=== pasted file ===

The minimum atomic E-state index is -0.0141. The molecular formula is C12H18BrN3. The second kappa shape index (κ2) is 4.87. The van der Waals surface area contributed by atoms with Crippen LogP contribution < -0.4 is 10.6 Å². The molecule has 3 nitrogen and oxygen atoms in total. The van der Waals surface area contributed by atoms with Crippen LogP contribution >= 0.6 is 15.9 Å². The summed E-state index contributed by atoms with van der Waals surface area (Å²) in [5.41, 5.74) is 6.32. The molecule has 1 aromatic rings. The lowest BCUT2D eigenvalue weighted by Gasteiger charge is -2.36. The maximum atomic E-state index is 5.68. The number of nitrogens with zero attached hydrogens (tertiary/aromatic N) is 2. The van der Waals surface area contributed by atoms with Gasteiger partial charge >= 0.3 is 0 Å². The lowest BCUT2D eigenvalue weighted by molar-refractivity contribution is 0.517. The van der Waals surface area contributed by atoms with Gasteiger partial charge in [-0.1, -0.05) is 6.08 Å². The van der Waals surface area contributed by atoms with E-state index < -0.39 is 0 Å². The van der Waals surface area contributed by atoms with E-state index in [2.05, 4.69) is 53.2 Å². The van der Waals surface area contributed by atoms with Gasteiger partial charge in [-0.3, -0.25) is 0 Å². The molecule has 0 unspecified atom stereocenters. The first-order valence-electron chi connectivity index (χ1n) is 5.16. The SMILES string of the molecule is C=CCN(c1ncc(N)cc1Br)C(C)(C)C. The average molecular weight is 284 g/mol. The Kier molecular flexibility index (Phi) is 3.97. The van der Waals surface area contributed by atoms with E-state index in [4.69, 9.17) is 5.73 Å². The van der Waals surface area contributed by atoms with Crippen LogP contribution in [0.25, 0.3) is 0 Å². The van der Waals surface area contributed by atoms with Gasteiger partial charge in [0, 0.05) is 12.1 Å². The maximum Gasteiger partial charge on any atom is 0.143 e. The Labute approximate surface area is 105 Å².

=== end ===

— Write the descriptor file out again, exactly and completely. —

The minimum atomic E-state index is -0.0141. The molecular formula is C12H18BrN3. The second kappa shape index (κ2) is 4.87. The van der Waals surface area contributed by atoms with Crippen LogP contribution < -0.4 is 10.6 Å². The molecule has 3 nitrogen and oxygen atoms in total. The van der Waals surface area contributed by atoms with Crippen LogP contribution >= 0.6 is 15.9 Å². The summed E-state index contributed by atoms with van der Waals surface area (Å²) in [5.41, 5.74) is 6.32. The molecule has 1 aromatic rings. The lowest BCUT2D eigenvalue weighted by Gasteiger charge is -2.36. The maximum atomic E-state index is 5.68. The number of nitrogens with zero attached hydrogens (tertiary/aromatic N) is 2. The van der Waals surface area contributed by atoms with Gasteiger partial charge >= 0.3 is 0 Å². The lowest BCUT2D eigenvalue weighted by molar-refractivity contribution is 0.517. The van der Waals surface area contributed by atoms with Gasteiger partial charge in [-0.1, -0.05) is 6.08 Å². The van der Waals surface area contributed by atoms with E-state index < -0.39 is 0 Å². The van der Waals surface area contributed by atoms with E-state index in [2.05, 4.69) is 53.2 Å². The van der Waals surface area contributed by atoms with Gasteiger partial charge in [-0.3, -0.25) is 0 Å². The molecule has 0 unspecified atom stereocenters. The first-order valence-electron chi connectivity index (χ1n) is 5.16. The SMILES string of the molecule is C=CCN(c1ncc(N)cc1Br)C(C)(C)C. The average molecular weight is 284 g/mol. The Kier molecular flexibility index (Phi) is 3.97. The van der Waals surface area contributed by atoms with E-state index in [4.69, 9.17) is 5.73 Å². The van der Waals surface area contributed by atoms with Crippen LogP contribution in [0.25, 0.3) is 0 Å². The van der Waals surface area contributed by atoms with Gasteiger partial charge in [0, 0.05) is 12.1 Å². The maximum Gasteiger partial charge on any atom is 0.143 e. The Labute approximate surface area is 105 Å².